Occasionally, very occasionally, some work of post-modern satire will hit me just right and I’ll love it (see, for example, The Unbearable Lightness of Being), but I’m a hard sell with this kind of book. Most of them land with a clunk, striking me as being far too interested in their own cleverness than in saying anything truly profound. At best, they make obvious points in creative ways, perhaps, but I’d rather be given a story to care about than have someone who thinks he’s (it’s always a he) a superior intellect preach at me in a way that makes me feel dumb about something I actually already know.
I tend to think such experimental fiction works best in a short form, as in the short stories of George Saunders or Jon McGregor. Get in, make your point, and get out. That’s the way to do it. With this in mind, I approached Tom McCarthy’s Satin Island with cautious optimism. It’s just under 200 pages, so perhaps not long enough to weary me. Alas, it landed with a thunk and now sits near the bottom of my Booker list. (Above A Little Life maybe, but that’s only because it didn’t make me mad. It just bored me, which A Little Life never did.)
So the story, such as it is, is that of U., an anthropologist who works for a place called the Company. The book is a running chronicle of his thoughts as he works on the Great Report—“The Document … the Book. The First and Last Word on our age.” Basically, an anthropological study of everything today. It’s an impossible task, for reasons that U. addresses here and there throughout the book, and his final revelation as to why it won’t work is pretty funny.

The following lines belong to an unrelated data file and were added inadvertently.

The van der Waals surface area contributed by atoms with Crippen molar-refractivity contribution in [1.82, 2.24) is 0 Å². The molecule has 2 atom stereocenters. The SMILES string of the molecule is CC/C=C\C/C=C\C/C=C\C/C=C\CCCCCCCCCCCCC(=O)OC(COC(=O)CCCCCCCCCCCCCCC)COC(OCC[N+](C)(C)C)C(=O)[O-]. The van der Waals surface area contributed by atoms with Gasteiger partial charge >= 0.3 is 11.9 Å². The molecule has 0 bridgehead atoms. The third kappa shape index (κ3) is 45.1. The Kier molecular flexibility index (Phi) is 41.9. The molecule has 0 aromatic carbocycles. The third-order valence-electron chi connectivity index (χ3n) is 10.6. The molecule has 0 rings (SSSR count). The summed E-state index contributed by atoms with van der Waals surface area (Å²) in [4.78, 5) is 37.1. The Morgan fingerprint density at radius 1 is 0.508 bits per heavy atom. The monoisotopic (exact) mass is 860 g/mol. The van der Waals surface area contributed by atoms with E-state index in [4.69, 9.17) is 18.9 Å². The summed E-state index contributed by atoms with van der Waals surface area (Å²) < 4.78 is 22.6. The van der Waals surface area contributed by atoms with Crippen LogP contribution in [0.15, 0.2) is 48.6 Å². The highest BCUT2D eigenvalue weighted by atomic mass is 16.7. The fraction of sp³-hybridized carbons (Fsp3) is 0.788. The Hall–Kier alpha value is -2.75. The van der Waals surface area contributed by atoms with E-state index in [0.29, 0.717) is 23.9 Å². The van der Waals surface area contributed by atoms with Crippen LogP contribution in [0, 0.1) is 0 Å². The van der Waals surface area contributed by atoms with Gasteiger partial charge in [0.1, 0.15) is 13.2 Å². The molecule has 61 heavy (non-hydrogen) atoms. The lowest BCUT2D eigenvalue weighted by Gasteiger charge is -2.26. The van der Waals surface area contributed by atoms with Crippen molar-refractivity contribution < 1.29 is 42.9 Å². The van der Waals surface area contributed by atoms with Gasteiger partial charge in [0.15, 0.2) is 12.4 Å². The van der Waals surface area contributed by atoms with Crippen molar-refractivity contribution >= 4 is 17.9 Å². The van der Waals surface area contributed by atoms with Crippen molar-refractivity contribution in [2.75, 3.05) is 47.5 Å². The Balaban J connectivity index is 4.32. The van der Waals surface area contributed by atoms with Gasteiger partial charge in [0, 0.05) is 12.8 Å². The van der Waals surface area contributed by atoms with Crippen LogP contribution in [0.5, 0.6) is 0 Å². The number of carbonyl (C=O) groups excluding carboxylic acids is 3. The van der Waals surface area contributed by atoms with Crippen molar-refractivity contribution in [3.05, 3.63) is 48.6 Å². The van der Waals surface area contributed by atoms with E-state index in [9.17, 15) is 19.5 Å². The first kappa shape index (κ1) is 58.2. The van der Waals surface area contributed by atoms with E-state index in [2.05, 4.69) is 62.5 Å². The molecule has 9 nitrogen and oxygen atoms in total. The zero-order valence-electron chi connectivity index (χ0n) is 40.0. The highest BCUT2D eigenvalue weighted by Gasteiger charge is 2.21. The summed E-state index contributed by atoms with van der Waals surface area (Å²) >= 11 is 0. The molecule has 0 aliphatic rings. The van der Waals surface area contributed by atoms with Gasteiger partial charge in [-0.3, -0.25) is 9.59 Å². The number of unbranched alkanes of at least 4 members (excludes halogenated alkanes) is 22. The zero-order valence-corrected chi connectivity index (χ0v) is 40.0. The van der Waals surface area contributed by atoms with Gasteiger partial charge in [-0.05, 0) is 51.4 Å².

The truth is, there are lots of bits of this book that I liked. McCarthy has a lot of good stuff to say about how we observe each other and ourselves and how that affects our behavior. He also draws in how digital media and companies cataloging and predicting our every move end up controlling our every move. The insights aren’t new, but they’re sometimes cleverly presented. Here’s one image I particularly liked:
We require experience to stay ahead, if only by a nose, of our consciousness of experience—if for no other reason than that the latter needs to make sense of the former, to … narrate it both to others and ourselves and, for this purpose, has to be fed with a constant, unsorted supply of fresh sensations and events. But when the narrating cursor catches right up with the rendering one, when occurrences and situations don’t replenish themselves quickly enough for the awareness they sustain, when, no matter how fast they regenerate, they’re instantly devoured by a mouth too voracious to let anything gather or accrue unconsumed before it, then we find ourselves jammed, stuck in limbo: we can enjoy neither experience nor consciousness of it. Everything becomes buffering, and buffering becomes everything.
And yet, as I type that out, it seems sillier than when I first encountered it. Oh, well. The idea of a life that’s just buffering still pleases me. And I liked the parachute stories and Madison’s protest story toward the end.
The trouble is, however, that despite a few pleasing images and insights, the book as a whole just didn’t do much for me. If it weren’t short, and I weren’t reading it for the Shadow Booker Panel, I would have put it down at page 40 and not given it another thought. I just didn’t care about it.
I received a copy of this book from this publisher for evaluation as part of the (Wo)Man Booker Shadow Panel